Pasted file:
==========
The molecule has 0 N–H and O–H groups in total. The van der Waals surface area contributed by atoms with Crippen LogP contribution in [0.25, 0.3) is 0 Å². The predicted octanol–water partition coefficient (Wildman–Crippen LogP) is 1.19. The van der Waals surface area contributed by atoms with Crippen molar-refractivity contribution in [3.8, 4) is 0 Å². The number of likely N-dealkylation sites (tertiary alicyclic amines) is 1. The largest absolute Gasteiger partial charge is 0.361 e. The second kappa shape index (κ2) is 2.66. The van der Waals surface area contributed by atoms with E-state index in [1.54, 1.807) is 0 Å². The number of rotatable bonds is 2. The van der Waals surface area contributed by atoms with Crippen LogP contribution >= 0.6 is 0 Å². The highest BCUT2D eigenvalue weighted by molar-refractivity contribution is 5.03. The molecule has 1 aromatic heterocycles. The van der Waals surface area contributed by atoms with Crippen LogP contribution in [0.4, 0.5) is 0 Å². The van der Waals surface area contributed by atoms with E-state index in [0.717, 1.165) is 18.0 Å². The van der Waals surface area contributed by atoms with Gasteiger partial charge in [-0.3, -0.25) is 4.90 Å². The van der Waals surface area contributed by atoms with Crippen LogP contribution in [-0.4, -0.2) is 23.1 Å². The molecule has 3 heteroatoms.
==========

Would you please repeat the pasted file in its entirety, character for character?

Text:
The molecule has 0 N–H and O–H groups in total. The van der Waals surface area contributed by atoms with Crippen LogP contribution in [0.25, 0.3) is 0 Å². The predicted octanol–water partition coefficient (Wildman–Crippen LogP) is 1.19. The van der Waals surface area contributed by atoms with Crippen molar-refractivity contribution in [3.8, 4) is 0 Å². The number of likely N-dealkylation sites (tertiary alicyclic amines) is 1. The largest absolute Gasteiger partial charge is 0.361 e. The second kappa shape index (κ2) is 2.66. The van der Waals surface area contributed by atoms with E-state index in [1.54, 1.807) is 0 Å². The number of rotatable bonds is 2. The van der Waals surface area contributed by atoms with Crippen LogP contribution >= 0.6 is 0 Å². The highest BCUT2D eigenvalue weighted by molar-refractivity contribution is 5.03. The molecule has 1 aromatic heterocycles. The van der Waals surface area contributed by atoms with Crippen LogP contribution in [0.4, 0.5) is 0 Å². The van der Waals surface area contributed by atoms with E-state index in [0.717, 1.165) is 18.0 Å². The van der Waals surface area contributed by atoms with Gasteiger partial charge in [-0.3, -0.25) is 4.90 Å². The van der Waals surface area contributed by atoms with Crippen LogP contribution in [-0.4, -0.2) is 23.1 Å². The molecule has 3 heteroatoms.